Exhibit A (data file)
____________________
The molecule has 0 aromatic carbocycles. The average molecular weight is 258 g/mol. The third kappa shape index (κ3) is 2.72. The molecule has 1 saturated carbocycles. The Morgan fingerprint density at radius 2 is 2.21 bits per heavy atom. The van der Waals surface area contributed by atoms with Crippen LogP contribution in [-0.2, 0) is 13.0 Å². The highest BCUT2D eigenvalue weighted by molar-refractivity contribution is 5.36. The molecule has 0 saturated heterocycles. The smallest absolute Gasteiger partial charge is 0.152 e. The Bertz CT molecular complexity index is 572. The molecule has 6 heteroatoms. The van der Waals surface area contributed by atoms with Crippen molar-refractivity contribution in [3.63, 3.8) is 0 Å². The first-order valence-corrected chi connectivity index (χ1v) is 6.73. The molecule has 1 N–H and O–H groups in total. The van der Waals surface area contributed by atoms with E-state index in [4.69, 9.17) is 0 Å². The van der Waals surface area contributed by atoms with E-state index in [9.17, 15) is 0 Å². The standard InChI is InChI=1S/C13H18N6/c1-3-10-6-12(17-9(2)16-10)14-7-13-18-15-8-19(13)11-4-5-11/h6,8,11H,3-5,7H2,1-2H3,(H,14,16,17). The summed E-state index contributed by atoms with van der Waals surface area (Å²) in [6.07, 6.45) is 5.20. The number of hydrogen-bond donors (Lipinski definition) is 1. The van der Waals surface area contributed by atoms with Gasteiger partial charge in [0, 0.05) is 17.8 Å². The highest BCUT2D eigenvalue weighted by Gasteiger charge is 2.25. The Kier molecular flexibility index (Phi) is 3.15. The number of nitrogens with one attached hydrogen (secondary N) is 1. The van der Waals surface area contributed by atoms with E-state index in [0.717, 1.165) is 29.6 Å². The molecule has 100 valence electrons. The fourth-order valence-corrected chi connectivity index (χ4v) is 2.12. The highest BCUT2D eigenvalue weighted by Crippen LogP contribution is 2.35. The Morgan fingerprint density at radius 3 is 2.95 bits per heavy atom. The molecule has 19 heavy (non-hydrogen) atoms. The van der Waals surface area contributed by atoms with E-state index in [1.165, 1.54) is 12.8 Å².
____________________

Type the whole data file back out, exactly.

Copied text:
The molecule has 0 aromatic carbocycles. The average molecular weight is 258 g/mol. The third kappa shape index (κ3) is 2.72. The molecule has 1 saturated carbocycles. The Morgan fingerprint density at radius 2 is 2.21 bits per heavy atom. The van der Waals surface area contributed by atoms with Crippen LogP contribution in [-0.2, 0) is 13.0 Å². The highest BCUT2D eigenvalue weighted by molar-refractivity contribution is 5.36. The molecule has 0 saturated heterocycles. The smallest absolute Gasteiger partial charge is 0.152 e. The Bertz CT molecular complexity index is 572. The molecule has 6 heteroatoms. The van der Waals surface area contributed by atoms with Crippen molar-refractivity contribution in [3.63, 3.8) is 0 Å². The first-order valence-corrected chi connectivity index (χ1v) is 6.73. The molecule has 1 N–H and O–H groups in total. The van der Waals surface area contributed by atoms with E-state index in [4.69, 9.17) is 0 Å². The van der Waals surface area contributed by atoms with E-state index in [9.17, 15) is 0 Å². The standard InChI is InChI=1S/C13H18N6/c1-3-10-6-12(17-9(2)16-10)14-7-13-18-15-8-19(13)11-4-5-11/h6,8,11H,3-5,7H2,1-2H3,(H,14,16,17). The summed E-state index contributed by atoms with van der Waals surface area (Å²) in [6.07, 6.45) is 5.20. The number of hydrogen-bond donors (Lipinski definition) is 1. The van der Waals surface area contributed by atoms with Gasteiger partial charge in [0, 0.05) is 17.8 Å². The highest BCUT2D eigenvalue weighted by Gasteiger charge is 2.25. The Kier molecular flexibility index (Phi) is 3.15. The number of nitrogens with one attached hydrogen (secondary N) is 1. The van der Waals surface area contributed by atoms with E-state index in [0.717, 1.165) is 29.6 Å². The molecule has 100 valence electrons. The fourth-order valence-corrected chi connectivity index (χ4v) is 2.12. The highest BCUT2D eigenvalue weighted by Crippen LogP contribution is 2.35. The Morgan fingerprint density at radius 3 is 2.95 bits per heavy atom. The molecule has 19 heavy (non-hydrogen) atoms. The van der Waals surface area contributed by atoms with E-state index in [1.165, 1.54) is 12.8 Å².